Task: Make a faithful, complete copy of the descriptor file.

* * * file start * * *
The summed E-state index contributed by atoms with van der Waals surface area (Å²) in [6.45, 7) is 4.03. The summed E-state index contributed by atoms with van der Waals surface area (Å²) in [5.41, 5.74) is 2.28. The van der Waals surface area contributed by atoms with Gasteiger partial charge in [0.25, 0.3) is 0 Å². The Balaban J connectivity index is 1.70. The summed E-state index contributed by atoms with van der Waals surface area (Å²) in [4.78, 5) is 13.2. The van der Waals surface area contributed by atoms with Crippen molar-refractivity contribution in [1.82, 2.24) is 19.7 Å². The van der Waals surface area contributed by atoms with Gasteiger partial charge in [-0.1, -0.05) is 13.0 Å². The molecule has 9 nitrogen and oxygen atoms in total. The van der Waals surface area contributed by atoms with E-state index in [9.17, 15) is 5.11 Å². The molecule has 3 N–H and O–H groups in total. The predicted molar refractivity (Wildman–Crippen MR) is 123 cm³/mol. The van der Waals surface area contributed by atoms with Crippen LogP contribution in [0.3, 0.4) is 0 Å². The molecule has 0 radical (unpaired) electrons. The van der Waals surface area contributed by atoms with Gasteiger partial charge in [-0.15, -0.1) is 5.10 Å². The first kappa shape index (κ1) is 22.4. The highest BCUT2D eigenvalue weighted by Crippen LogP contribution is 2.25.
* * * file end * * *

The summed E-state index contributed by atoms with van der Waals surface area (Å²) in [6.45, 7) is 4.03. The summed E-state index contributed by atoms with van der Waals surface area (Å²) in [5.41, 5.74) is 2.28. The van der Waals surface area contributed by atoms with Gasteiger partial charge in [0.25, 0.3) is 0 Å². The Balaban J connectivity index is 1.70. The summed E-state index contributed by atoms with van der Waals surface area (Å²) in [4.78, 5) is 13.2. The van der Waals surface area contributed by atoms with Crippen molar-refractivity contribution in [1.82, 2.24) is 19.7 Å². The van der Waals surface area contributed by atoms with Gasteiger partial charge in [-0.1, -0.05) is 13.0 Å². The molecule has 9 nitrogen and oxygen atoms in total. The van der Waals surface area contributed by atoms with E-state index in [9.17, 15) is 5.11 Å². The molecule has 3 N–H and O–H groups in total. The predicted molar refractivity (Wildman–Crippen MR) is 123 cm³/mol. The van der Waals surface area contributed by atoms with Crippen LogP contribution in [0.3, 0.4) is 0 Å². The molecule has 0 radical (unpaired) electrons. The van der Waals surface area contributed by atoms with Gasteiger partial charge in [-0.15, -0.1) is 5.10 Å². The first kappa shape index (κ1) is 22.4. The highest BCUT2D eigenvalue weighted by Crippen LogP contribution is 2.25.